Jupiter Hotel – Portland, Ore.
The Jupiter captures the communal feeling of the great American road trip, in the heart of Portland. The rooms are lined with comic book murals and chalkboard walls, giving the place a creative energy that’s especially present in the courtyard, where you’re likely to run into a traveling regional band, roadies or a smattering of other interesting people partying well into the night. There’s also an art gallery and the Doug Fir Lounge, a diner/music venue that draws local crowds on the weekends. The Jupiter concept proved so popular, it spawned a sequel at the Jupiter NEXT across the street.
Skyline Lodge – Highlands, N.C.
This 1930s motor lodge harkens back to the budget wilderness escapes of childhood, set in the heart of North Carolina’s Blue Ridge Mountains. The big, bright lobby boasts views of green hills and cascading waterfalls, while the rooms are filled with reclaimed wood and patios that lead into treetops. The building was designed by Arthur J. Kelsey, who studied under Frank Lloyd Wright, so the lines are sleek and outside seeps inside. The motel is also home to Oak Steakhouse, where you can enjoy a certified Angus steak after a long day in the mountains.
Greens Hotel – Sacramento, Calif.
Set in Sacramento’s artsy, gritty Del Paso Heights neighborhood, this updated motel offers midcentury furnishings with modern amenities, plus a brewery right across the street. The shady pool area gives guests a welcome respite from the hot Sacramento sun, and the private courtyards offer an inviting place to enjoy cold drinks and meet other travelers. The Greens is also a short ride to Sacramento’s scenic American River Bike Trail, and only a few miles from downtown.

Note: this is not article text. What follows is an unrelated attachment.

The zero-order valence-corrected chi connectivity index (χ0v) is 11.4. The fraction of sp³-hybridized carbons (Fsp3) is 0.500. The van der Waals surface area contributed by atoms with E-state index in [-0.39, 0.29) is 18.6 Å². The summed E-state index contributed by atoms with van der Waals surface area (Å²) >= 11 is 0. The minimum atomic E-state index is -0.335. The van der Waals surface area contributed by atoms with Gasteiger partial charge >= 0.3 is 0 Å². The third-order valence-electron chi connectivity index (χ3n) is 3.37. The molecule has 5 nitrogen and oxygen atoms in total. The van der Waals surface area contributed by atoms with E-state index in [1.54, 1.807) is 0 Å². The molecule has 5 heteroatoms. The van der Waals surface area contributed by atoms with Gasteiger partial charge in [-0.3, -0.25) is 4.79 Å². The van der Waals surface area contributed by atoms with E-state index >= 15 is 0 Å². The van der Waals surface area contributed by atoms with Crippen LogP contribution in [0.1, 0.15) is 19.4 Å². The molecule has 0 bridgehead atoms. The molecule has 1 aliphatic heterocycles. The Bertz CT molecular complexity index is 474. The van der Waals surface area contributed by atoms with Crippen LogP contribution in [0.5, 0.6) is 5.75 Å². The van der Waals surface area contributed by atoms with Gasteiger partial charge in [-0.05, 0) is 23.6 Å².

Modern Hotel – Boise, Idaho
As Boise cements its place as the Portland of the 2020s, a converted Travelodge seems like the quintessential place to stay. It’s become as much a hit with locals as with visitors thanks to its namesake bar, where exclusive cocktails draw an eclectic crowd. The Modern’s sunny courtyard also plays a big part in its popularity, serving as a spot for visitors to take in the surrounding mountains with a cold craft beer in hand, then warm up by a fire pit when the sun goes down. “Modern” is a bit of a misnomer, though; while the hotel has present day amenities, the room decor is decidedly 1970s.
Big Texan Motel – Amarillo, Texas
Deep Texas meets the Caribbean along the ghost town façade of the Big Texan Steak Ranch’s motel. The Wild West movie set is painted in bright pastels, creating some of the most unusual motel frontage in America. The rooms keep the vibe going, with wood-trimmed everything and swinging saloon doors. It’s set in the South of the Border of Texas, too, where you can stroll out of your room and take the 72-oz. steak challenge, or try a craft beer from its onsite brewery.
Red Caboose Motel – Ronks, Pa.
Train enthusiasts would be well served to plan a pilgrimage to Ronks, Pa., where this motel has stung together 38 cabooses decorated in styles of America’s great railroads. The rooms range from bunk bed cabooses to a honeymoon caboose with whirlpool, and even offer a mail car and baggage car to complete the motif. Onsite, you’ll find Casey Jones’ Restaurant, which will fill you up with American comfort food, and possibly leave you with a Grateful Dead earworm for the rest of the night.